Remote Class Benefits:
Accessibility may be a single advantage, but it carries a lot of weight. On a surface level, remote classes make it easier for you to attend even when you are ill. You can make a request to turn your camera off and simply listen without the fear of missing out on important course material.
More than that, online classes allow students to afford to study abroad. Students who face financial problems do not have to worry about paying rent or other living expenses that they would have to think about if they decided to leave their family homes.
Further, in a 2014 study, it was found that students with disabilities continuously choose online environments for their education for three key reasons: the ease of access, the self-paced nature, and control they have over the environment. Online courses enable students with disabilities to stand on equal ground with other students, without drawing attention to their disabilities, or being held back by them.
COVID-19 has made a lot of people understand that remote learning is not only a necessary mode of learning but also an ideal one for many students. As long as you have a dedicated space for your work, a good internet connection and a computer, remote classes could be most suitable for you.
Top European Business Schools
This chapter offers six of the best business schools in Europe based on various rankings and other factors. The list of choices for you could be a lot longer. However, you can always start from here.
EU Business School
- Business Administration
- Communication & Public Relations
- International Business
- Digital Business
- Sports Management
- Finance & Enterprise
With its global network, EU Business School encourages students to participate in exchange programmes with partner universities from all around the world. These partnerships offer students the opportunity to study in diverse environments.
EU has 5 campuses:
- Barcelona, Spain
- Geneva, Switzerland
- Montreux, Switzerland
- Munich, Germany
Notably, 93% of students get an offer for entry-level jobs within six months of graduation.
Founded in Paris, France in 1881, HEC Paris follows three core values: academic excellence, strong community and a commitment to diversity. The school is top ranked as one of the world’s best business schools. It offers degrees for Masters, PHDs, MBAs, as well as summer school and online programmes. It holds the 5th position worldwide in QS World University Rankings: Global MBA 2021.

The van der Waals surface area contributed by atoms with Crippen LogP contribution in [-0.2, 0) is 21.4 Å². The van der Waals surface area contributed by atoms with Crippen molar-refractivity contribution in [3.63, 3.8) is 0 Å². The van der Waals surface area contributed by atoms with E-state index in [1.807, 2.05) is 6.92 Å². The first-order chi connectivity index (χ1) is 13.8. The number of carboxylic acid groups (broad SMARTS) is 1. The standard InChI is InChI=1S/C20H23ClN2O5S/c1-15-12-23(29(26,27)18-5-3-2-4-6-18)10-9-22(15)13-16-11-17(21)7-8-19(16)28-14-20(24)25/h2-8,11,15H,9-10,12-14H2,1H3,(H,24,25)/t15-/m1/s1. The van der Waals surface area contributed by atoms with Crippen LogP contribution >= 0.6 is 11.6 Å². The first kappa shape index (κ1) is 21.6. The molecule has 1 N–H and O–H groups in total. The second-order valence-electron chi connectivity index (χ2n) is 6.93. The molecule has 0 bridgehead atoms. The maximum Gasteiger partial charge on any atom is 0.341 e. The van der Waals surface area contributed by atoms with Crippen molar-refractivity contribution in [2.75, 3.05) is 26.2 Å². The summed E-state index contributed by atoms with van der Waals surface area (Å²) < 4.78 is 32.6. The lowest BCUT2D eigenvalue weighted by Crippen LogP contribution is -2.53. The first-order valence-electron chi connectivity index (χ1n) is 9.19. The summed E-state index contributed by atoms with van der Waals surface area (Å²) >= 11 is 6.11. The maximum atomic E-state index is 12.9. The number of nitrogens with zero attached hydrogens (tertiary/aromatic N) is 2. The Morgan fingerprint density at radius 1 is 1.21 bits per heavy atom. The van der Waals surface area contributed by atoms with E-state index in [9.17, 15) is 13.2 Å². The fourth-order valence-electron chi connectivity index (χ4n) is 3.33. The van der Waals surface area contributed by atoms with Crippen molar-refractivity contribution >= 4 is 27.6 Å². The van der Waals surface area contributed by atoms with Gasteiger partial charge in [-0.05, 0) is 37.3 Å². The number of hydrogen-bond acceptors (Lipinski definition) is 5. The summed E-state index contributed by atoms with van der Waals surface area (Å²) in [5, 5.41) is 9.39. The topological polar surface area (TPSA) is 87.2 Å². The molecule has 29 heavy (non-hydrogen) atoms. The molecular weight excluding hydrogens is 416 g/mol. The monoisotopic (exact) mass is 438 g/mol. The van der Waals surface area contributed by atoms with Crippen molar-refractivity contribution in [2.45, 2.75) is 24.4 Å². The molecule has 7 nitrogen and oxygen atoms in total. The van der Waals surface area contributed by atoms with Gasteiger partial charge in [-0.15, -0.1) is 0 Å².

50% of HEC Paris students find jobs through the career services at the school.
IE Business School
Since the 1970s, IE Business School, based in Madrid, Spain, has been committed to driving innovation and disrupting the market. The school offers a hybrid class model in which students experience transformational learning through cognitive and emotional approaches and active and reflective learning.
IE Business school ranks consistently among the top academic institutions in global rankings. Most recently, the school holds the 1st position in the world in QS World University Rankings: Online MBA 2021.
Known as “the business school of the world”, INSEAD is a non-profit, private university founded in 1957. It’s got 4 locations worldwide:
- Europe (France)
- Asia (Singapore)
- Middle East (United Arab Emirates)
- North America (California)
One of the school’s founding values is diversity and inclusion, with more than 58,000 alumni in 176 countries.
London Business School
Founded in 1964, London Business School, with the motto “we are minds alive”, empowers students to change the way the world does business. The school grants postgraduate degrees such as MBA, MFA (Master in Financial Analysis), and MiM (Master in Management) and PhD. It’s got two campuses: London (United Kingdom) and Dubai (United Arab Emirates).
Ranked as the #1 business school in Germany, ESMT Berlin was founded in 2002 by 25 global companies including Bosch, Siemens and T-Mobile. It is a private, non-profit school based in Berlin with a branch office in Shanghai, China.
ESMT offers three-degree programmes:
- Master's in Management
- Full-time MBA
- Executive MBA (EMBA) and executive education
Most business schools in Europe cater to the needs of all students from both Europe and the rest of the world. They are committed to diversity, inclusivity, and academic excellence.
High rankings aside, your top business school is decided for you by you. Make smart choices that benefit you!
Are you ready to kickstart your international student life? Watch the video below and learn 10 things international students wish they knew while living abroad:
Get the 11-point checklist for applying to top business universities, verified by EU Business School